Best burger I ever had was actually in Utah. If you can tell me of a place like this in DFW, I'll definitely hit it the next time I'm down. In fact, it was probably the only burger I've every truly loved. It was the Royal Burger Special with Cheese (sounds like a Quentin Tarantino invention, but no, the proprieters were Pakistani). It's a quarter-pound flame broiled burger with a quarter-pound of grilled pastrami, bacon, and cheese on a toasted sesame seed bun. Damn!!! That place made the best fries, grilled cheese, and reuben ever, too. Makes me want to move to Pakistan and kiss the ground that spawned such wonderful short order cooks.

                1. re: Nick

                  Gilbert's Delicatessen in Addison (on Belt Line) makes a pastrami-topped burger, and I am sure they would add bacon and cheese to it and put it on a toasted sesame bun. Gilbert's caters to a very finicky crowd, and they pride themselves on responding to all sorts of requests. The one caveat: I don't believe their burgers are flame-broiled. Worth a try, nonetheless.

                  By the way, if I were you, I would take a scouting trip to Pakistan before pledging your troth to the country. (After all, there's no Lola there!)


                  1. re: Kirk

                    Gee, can I get a Gilbert's pastrami-topped burger with bacon and cheese on a sesame seed bun, hold the burger?
                    EDIT: looks like it's closed. I'll start a thread on jewish deli's.

                2. re: hermitt4d

                  I'm kind of turning into a single-issue activist around here but I have to say that the grass-fed beef from Texas Meats offers both the wonderful seared surface that you are talking about and the profusion of rich juices that you seem to disdain. It's a heck of a combo.

                  1. re: john clark

                    Single issue - multiple issue, I don't think it matters. Chowhound is for people who are passionate about food and (hopefully) there's no minimum or maximum requirement for the number of issues or cuisines you're interested in.

                    When I wrote the line about juices running down the chin I had one particular person in mind; it comes off as more of a blanket criticism than I intended. I think it depends a lot on the quality of the meat, as mentioned elsewhere in this thread. My disdain is more for the over-sized meat patty, over-stuffed bun trend in burgers. The gent from Fort Worth said he always used to get his burgers medium rare, but wouldn't do that anymore; his mother always got them well-done and complained that Kincaid's put too much meat on their burgers!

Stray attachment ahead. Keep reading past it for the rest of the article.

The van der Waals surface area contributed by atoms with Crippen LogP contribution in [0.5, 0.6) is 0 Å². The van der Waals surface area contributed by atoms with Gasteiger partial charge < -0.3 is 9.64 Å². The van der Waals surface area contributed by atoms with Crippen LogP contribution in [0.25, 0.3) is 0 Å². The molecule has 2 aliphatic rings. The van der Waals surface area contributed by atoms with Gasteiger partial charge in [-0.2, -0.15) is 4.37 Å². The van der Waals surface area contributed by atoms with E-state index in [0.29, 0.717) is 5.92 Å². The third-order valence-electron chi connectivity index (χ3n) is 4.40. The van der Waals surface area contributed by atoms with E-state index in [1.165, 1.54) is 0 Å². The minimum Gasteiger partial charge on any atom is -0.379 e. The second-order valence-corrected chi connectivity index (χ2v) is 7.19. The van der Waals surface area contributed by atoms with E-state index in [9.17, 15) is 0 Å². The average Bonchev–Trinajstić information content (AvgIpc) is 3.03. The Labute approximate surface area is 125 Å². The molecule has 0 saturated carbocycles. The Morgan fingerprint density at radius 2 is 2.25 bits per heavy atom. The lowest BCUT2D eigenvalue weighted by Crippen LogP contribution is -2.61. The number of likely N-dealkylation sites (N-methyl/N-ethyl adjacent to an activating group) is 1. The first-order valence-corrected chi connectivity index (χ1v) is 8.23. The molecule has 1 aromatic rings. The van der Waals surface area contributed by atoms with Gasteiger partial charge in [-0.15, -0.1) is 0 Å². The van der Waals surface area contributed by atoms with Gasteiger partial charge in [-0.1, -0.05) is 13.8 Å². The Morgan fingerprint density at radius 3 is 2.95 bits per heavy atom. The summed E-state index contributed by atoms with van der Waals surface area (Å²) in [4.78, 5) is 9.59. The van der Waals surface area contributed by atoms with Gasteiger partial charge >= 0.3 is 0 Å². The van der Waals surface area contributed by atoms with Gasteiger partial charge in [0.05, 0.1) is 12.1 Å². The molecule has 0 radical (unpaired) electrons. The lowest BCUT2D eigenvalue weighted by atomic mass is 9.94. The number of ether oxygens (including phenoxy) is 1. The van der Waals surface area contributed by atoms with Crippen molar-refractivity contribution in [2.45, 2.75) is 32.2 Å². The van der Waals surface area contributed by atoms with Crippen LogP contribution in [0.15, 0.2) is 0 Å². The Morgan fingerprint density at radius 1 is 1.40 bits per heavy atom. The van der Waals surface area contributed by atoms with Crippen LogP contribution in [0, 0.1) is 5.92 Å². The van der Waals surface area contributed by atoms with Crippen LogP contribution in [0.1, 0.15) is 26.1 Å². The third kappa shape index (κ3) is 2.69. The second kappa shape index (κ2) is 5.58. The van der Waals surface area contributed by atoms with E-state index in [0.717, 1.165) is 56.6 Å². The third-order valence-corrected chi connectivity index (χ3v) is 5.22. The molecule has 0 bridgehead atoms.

My understanding is that the perceived juiciness of food is due not just to the fat or water content of the food itself, but to how much the saliva glands are stimulated by the flavors the mouth experiences. The caramelization of sugars on the surface of the food by heating results in the intensification of flavors which in turn stimulate the saliva glands more. I.e., (as I understand it), a piece of meat does not have to be left medium-rare to be perceived as juicy in the mouth. When I'm eating a good burger, I tend to neglect to take the time to examine these finer scientific points!

                    I don't read the DFW posts on this board regularly as I seldom get up that way, but I've noticed your posts about grass-fed beef before; I'll be on the look-out for some place that serves it in the Houston area so I can try it. If you know of any place, I'd be grateful for a heads-up.


                3. re: Scott

                  Such venon for us glutins.
                  I guess Im just a guy who doesn't like the preformed sysco/conagra meat patty that 99% of restaurants use.
                  Still Kinkaids burger isn't that big. Its probably a 1/2 lb before cooking if I were to guess.

                  1. re: John Scar

                    I don't remember Kinkaids burgers beinf served med rare, maybe if you asked. And at Lankford's I asked for a med burger and it still came out med well?

                  2. re: Scott

                    I think there's something to be said for multiple styles of burgers. They're almost completely different dishes. The appeal to me of a thick burger is the chance to have a browned crust AND a juicy pink center. Regarding medium rare cooking, I've had very few burgers cooked all the way through that weren't tough and dry to some degree. That said, it's impossible to cook a thin burger medium rare and achieve flavor on the outside. For a well-done burger, I'll always go thin with a full array fresh veggies, unless we're talking about Wingfield's, which defies my understanding of well-done meat.